Fish and Game Warden Career Profile
Fish and game wardens protect wildlife, enforce fishing, hunting, and boating laws and patrol lakes, rivers, beaches, wetlands, coastlines, deserts and the backcountry. Because fish and game wardens are commissioned peace officers, they can cite people for a wide assortment of crimes which occur in the regions they supervise as well as conduct investigations, collect evidence and search homes and vehicles. In certain jurisdictions, fish and game wardens are called wildlife officers, conservation officers or gamekeepers.
Fish and Game Warden Job Duties
The primary duty of a fish and game warden is to enforce the fish and wildlife codes as well as boating, hunting, and fishing laws. Fish and game wardens have broad duties within the law enforcement spectrum, such as ensuring that licensing requirements are met by hunters, fishermen, and trappers and seizing fishing equipment, firearms, vehicles, watercraft, and other equipment and property used in the commission of fish and game crimes. Fish and game wardens perform a variety of law enforcement tasks, including:
- Investigating wildlife crimes
- Managing wildlife populations
- Tracking and investigating poachers
- Conducting search and rescue operations
- Presenting educational programs to the public
- Assisting with conservation programs
- Investigating reports of damage to crops or property by wildlife
- Providing assistance to other law enforcement agencies
- Ensuring public safety concerning wildlife concerns in populated areas (such as mountain lions, bears, coyotes, cougars and other types of wildlife)
- Compiling biological data
- Aiding in the prosecution of court cases and testifying at trial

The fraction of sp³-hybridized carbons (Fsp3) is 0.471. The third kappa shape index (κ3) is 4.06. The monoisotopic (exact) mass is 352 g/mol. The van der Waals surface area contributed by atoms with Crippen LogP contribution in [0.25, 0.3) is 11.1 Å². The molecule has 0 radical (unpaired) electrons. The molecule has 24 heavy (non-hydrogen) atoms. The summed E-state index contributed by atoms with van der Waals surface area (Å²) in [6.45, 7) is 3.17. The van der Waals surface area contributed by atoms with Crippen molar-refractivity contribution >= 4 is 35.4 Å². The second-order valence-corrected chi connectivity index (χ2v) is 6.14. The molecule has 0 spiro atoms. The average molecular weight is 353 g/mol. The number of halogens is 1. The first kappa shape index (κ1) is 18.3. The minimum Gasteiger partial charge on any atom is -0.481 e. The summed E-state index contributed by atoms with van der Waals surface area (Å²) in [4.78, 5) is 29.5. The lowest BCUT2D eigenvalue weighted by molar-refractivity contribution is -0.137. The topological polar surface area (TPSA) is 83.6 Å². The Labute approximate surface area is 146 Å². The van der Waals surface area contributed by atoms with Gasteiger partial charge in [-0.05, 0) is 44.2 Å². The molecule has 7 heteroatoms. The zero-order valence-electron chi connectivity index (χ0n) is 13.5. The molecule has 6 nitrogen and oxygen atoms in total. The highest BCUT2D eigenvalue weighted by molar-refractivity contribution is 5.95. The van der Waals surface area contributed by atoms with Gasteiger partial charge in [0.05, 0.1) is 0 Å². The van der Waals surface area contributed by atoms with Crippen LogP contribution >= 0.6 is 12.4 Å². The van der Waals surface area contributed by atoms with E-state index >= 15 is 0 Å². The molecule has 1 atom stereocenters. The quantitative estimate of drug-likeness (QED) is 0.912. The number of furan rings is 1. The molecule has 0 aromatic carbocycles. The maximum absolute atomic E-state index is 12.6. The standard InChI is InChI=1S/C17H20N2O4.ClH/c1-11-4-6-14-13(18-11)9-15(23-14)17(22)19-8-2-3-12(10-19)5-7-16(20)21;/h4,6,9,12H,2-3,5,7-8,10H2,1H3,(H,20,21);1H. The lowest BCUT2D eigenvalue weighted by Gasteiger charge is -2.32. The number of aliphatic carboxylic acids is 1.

The educational qualifications of fish and game wardens vary by state. Most states require that fish and game wardens have at least two years of college study; many states require a four-year college degree. In some states, a two-year degree combined with wildlife or law enforcement experience can waive the 4-year college degree requirement.
Most states require applicants to be at least 21 years old although several states permit game wardens to be 18 years of age. Fish and game wardens must possess a valid driver's license, be in good physical condition, be a United States citizen at the time of appointment, and not have any felonies. Applicants may be required to pass physical fitness, vision and hearing tests. Fish and game wardens may also be required to pass a state peace officer licensing exam.
Many states require fish and game wardens to attend a training academy for 3 to 12 months. The training academy may include courses in:
Fish and game wardens work extensively outdoors in natural settings such as state and national parks, lakes, streams, deserts and mountain areas. Fish and game wardens also work in inclement and hazardous weather conditions, during natural disasters and under other dangerous conditions. At times, fish and game wardens are required to work in highly stressful situations that may be hazardous to their health and safety. They may be required to work with people who are injured, violent, emotionally upset or otherwise pose a danger or work in treacherous territories such as heavily wooded areas, steep coastlines or swamps, and bog areas.
Fish and game wardens wear a uniform and may carry firearms and other defensive equipment.
Fish and Game Warden Salary
The mean annual wage for a fish and game warden is $56,030, and the mean hourly wage is $26.94, according to the Bureau of Labor Statistics (BLS), Occupational Employment Statistics (May 2008). However, annual wages can range from $30,400 to $81,710.
According to the BLS, the states that pay the highest fish and game warden salaries are Maryland ($67,990), New York ($62,330), Washington ($61,360), Nevada ($54,790) and Idaho ($52,980). These salaries reflect the annual mean wage. States with the highest concentration of fish and game wardens are South Dakota, Montana, Idaho, Maine and West Virginia.